Margaret Toose, one of the original residents at Sanctuary Cove, shares the story of how they met the Gores, and how that meeting would be instrumental to fulfilling the vision of the resort to be known as Sanctuary Cove, where she still lives for more than 27 years. When retired New South Wales Supreme Court Justice Paul B. Toose, Margaret’s husband, met Mike Gore, a friendship began and the Gores shared their dream with the Toose’s.

Margaret recalls how they first met Michael and Jenny Gore. “We bought a boat from Mike and Jenny Gore who had a Cheoy Lee dealership together with the Lo family from Hong Kong. These boats were like trawler boats. They were lovely boats—a lot of teak. Mike and Jenny brought the boats to Australia, and we bought one in 1983.”

She describes how Mike shared with them his vision of what is now Sanctuary Cove: “When Mike came down to spend the weekend to do the deal, he told us he had this dream. Apparently, at the time the Lo family were very worried about what would happen when China took over Hong Kong. They were talking about building in America. But they thought they would come here to Australia. Jenny found this land, but it was more than they needed to build boats. So, Mike had this idea of having private roads and private harbours. He was telling Paul about this. And Paul said, ‘The laws do not permit that in Australia, because if you have some land, and you have a road, you can’t stop anyone from going in.’ So, Mike asked, ‘What can I do about it?’

It was Paul who undertook to understand the legal issues involved in developing the Gores’ concept of a resort with a master plan, and found that the existing laws of Queensland at that time would not allow such a development. From Margaret’s recollection, “Paul said to Mike, ‘You have to have a Special Act of Parliament. I think this government might be very interested. Paul introduced Mike to the Queensland Premier, and he was interested. And that was how Sanctuary Cove started.”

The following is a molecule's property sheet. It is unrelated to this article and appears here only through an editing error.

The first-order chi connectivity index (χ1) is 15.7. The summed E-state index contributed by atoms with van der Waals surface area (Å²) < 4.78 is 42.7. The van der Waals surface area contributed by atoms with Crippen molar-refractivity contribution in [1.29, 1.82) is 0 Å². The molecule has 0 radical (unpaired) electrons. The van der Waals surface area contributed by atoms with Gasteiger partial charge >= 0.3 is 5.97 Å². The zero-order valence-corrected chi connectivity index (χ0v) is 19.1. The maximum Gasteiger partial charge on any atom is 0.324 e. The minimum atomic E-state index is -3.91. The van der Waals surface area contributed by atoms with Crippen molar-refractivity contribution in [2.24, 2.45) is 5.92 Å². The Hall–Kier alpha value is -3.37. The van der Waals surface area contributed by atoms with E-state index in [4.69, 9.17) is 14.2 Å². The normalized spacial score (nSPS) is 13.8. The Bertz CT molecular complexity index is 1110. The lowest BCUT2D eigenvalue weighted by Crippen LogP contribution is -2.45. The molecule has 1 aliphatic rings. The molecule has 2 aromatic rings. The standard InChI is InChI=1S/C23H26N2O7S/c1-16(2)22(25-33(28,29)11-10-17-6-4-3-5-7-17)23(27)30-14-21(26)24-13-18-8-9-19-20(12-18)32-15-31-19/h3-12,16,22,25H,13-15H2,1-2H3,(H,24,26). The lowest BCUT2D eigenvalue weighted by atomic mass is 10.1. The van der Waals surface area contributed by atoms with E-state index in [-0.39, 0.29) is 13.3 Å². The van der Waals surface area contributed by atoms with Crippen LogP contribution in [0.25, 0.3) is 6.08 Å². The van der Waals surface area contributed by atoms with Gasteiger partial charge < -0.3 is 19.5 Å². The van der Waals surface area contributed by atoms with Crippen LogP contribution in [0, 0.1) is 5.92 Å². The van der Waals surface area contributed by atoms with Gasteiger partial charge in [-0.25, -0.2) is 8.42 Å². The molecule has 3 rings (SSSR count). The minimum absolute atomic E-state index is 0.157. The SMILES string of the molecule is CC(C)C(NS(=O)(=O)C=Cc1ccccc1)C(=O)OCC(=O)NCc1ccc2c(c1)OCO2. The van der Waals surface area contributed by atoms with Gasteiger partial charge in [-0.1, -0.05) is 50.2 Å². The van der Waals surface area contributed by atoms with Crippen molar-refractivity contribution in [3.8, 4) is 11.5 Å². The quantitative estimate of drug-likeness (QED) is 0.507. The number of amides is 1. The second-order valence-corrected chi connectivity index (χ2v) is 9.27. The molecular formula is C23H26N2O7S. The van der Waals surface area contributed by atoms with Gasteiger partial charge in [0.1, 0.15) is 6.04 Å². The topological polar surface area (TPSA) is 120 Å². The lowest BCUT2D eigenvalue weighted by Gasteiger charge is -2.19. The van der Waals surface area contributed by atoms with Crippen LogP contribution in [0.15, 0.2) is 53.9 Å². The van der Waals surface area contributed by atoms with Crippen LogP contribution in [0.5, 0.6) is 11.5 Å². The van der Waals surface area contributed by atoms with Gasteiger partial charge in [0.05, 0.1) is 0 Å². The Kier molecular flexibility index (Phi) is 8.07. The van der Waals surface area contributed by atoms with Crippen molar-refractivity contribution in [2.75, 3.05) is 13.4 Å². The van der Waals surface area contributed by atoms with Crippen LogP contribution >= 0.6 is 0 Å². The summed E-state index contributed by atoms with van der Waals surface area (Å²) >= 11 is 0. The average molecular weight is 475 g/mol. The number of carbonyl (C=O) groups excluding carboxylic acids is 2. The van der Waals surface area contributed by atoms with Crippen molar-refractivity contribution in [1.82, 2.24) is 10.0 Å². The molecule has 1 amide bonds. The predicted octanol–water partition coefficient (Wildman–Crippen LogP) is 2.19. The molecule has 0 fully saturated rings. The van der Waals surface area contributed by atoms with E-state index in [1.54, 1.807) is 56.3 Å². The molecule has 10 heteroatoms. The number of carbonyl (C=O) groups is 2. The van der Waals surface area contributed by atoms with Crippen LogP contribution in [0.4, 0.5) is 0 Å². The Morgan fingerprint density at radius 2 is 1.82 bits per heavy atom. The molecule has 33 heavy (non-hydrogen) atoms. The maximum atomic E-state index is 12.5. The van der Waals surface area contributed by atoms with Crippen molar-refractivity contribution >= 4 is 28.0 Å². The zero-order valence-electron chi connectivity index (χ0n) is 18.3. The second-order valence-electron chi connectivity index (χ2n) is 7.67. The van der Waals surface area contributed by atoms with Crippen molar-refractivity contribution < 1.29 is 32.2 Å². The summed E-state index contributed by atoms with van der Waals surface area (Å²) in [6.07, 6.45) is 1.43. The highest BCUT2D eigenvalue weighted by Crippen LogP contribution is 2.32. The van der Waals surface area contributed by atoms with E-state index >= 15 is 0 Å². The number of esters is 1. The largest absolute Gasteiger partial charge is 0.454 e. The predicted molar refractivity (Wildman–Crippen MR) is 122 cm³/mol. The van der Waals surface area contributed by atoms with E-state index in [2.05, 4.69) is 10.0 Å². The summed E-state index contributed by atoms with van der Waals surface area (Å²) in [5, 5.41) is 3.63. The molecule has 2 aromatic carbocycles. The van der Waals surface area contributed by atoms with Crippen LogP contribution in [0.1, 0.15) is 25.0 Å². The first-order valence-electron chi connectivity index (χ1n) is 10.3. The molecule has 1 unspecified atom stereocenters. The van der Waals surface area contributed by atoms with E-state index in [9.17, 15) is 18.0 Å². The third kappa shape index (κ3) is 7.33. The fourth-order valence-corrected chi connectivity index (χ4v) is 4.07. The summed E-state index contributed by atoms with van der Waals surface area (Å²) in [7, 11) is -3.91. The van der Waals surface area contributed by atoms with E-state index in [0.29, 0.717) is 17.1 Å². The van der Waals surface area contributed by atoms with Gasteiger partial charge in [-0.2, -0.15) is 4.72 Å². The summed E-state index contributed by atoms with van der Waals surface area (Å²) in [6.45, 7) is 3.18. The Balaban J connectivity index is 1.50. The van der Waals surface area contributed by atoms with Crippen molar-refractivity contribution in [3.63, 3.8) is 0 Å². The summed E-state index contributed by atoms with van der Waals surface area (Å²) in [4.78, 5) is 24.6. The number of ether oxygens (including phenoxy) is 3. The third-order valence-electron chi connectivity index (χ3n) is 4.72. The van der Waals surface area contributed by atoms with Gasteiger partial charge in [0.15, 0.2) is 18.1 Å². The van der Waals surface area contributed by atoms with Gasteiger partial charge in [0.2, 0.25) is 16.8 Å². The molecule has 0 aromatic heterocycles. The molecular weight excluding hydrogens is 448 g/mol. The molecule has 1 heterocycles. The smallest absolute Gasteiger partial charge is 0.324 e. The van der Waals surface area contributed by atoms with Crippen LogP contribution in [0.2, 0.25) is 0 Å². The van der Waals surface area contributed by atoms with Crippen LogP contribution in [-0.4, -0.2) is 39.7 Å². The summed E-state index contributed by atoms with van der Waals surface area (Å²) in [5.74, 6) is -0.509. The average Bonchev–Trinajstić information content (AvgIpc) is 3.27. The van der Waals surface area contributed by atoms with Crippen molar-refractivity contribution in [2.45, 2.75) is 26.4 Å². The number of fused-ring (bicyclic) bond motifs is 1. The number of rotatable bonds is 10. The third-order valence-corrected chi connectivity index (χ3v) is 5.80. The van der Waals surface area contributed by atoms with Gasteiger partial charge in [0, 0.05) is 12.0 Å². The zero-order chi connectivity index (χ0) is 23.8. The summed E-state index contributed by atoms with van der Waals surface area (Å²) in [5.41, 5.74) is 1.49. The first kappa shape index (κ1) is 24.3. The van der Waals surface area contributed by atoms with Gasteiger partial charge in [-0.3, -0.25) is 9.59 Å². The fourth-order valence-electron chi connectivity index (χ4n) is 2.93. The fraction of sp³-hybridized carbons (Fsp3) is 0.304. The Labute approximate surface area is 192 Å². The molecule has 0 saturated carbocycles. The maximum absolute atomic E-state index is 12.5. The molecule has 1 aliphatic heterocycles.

Paul came up with a draft of the Special Act, and it was presented in Parliament, and was later on approved by Parliament and signed by the then Premier Joh Bjelke-Petersen.

Margaret is proud to share her thoughts on Sanctuary Cove. “It would have been just another suburb, but the actual concept was very, very good, because at that time, it made foreign residential ownership more accessible and the construction would generate much needed jobs. Sanctuary Cove offered something new that people were allowed and could afford to buy.“

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The first settlers

“In those early years we spent a lot of time boating. We used to go up north to various places. We spent time in Tangalooma and Jumpinpin. Actually, it is wonderful here because of the easy access to the Broadwater Water and southern Moreton Bay areas via the north arm of the Coomera River. We also used to socialise a lot in the beginning. Everybody who moved in…they would have sandwiches and drinks, and would invite everyone. I came to think of what it was like when the first settlers came to Sydney—all joined in together, like one nice little family. Many of the people who came here initially were in their 40s and 50s and many of us had boats.”